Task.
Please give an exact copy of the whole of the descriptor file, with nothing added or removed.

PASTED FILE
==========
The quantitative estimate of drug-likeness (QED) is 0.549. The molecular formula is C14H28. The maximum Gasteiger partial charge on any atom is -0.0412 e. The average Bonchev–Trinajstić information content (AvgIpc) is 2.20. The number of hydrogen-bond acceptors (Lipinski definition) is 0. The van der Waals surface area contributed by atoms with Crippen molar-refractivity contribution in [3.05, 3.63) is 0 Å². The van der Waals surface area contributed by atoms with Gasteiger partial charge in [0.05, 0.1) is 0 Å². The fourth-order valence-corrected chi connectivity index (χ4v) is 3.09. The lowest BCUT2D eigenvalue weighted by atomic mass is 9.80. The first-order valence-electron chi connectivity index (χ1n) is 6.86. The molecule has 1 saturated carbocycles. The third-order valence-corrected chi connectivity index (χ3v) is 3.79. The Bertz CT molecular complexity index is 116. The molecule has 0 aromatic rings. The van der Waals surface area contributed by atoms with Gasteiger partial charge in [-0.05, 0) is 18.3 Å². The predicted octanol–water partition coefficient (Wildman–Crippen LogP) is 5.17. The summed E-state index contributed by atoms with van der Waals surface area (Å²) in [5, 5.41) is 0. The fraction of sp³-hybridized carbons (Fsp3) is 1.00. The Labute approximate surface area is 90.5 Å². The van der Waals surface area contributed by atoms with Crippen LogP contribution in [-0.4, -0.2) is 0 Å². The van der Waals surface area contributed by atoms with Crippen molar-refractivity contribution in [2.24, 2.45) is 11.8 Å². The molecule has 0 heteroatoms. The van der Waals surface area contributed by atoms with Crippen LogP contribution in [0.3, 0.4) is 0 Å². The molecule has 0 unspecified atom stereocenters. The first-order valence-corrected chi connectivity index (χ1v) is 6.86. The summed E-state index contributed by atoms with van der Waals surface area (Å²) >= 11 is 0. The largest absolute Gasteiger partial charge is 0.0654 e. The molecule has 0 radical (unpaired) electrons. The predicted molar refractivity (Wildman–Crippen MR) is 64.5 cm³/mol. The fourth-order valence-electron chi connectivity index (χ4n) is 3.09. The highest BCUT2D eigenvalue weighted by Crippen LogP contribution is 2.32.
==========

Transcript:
The quantitative estimate of drug-likeness (QED) is 0.549. The molecular formula is C14H28. The maximum Gasteiger partial charge on any atom is -0.0412 e. The average Bonchev–Trinajstić information content (AvgIpc) is 2.20. The number of hydrogen-bond acceptors (Lipinski definition) is 0. The van der Waals surface area contributed by atoms with Crippen molar-refractivity contribution in [3.05, 3.63) is 0 Å². The van der Waals surface area contributed by atoms with Gasteiger partial charge in [0.05, 0.1) is 0 Å². The fourth-order valence-corrected chi connectivity index (χ4v) is 3.09. The lowest BCUT2D eigenvalue weighted by atomic mass is 9.80. The first-order valence-electron chi connectivity index (χ1n) is 6.86. The molecule has 1 saturated carbocycles. The third-order valence-corrected chi connectivity index (χ3v) is 3.79. The Bertz CT molecular complexity index is 116. The molecule has 0 aromatic rings. The van der Waals surface area contributed by atoms with Gasteiger partial charge in [-0.05, 0) is 18.3 Å². The predicted octanol–water partition coefficient (Wildman–Crippen LogP) is 5.17. The summed E-state index contributed by atoms with van der Waals surface area (Å²) in [5, 5.41) is 0. The fraction of sp³-hybridized carbons (Fsp3) is 1.00. The Labute approximate surface area is 90.5 Å². The van der Waals surface area contributed by atoms with Crippen LogP contribution in [-0.4, -0.2) is 0 Å². The van der Waals surface area contributed by atoms with Crippen molar-refractivity contribution in [2.24, 2.45) is 11.8 Å². The molecule has 0 heteroatoms. The van der Waals surface area contributed by atoms with Crippen LogP contribution in [0.3, 0.4) is 0 Å². The molecule has 0 unspecified atom stereocenters. The first-order valence-corrected chi connectivity index (χ1v) is 6.86. The summed E-state index contributed by atoms with van der Waals surface area (Å²) >= 11 is 0. The largest absolute Gasteiger partial charge is 0.0654 e. The molecule has 0 radical (unpaired) electrons. The predicted molar refractivity (Wildman–Crippen MR) is 64.5 cm³/mol. The fourth-order valence-electron chi connectivity index (χ4n) is 3.09. The highest BCUT2D eigenvalue weighted by Crippen LogP contribution is 2.32.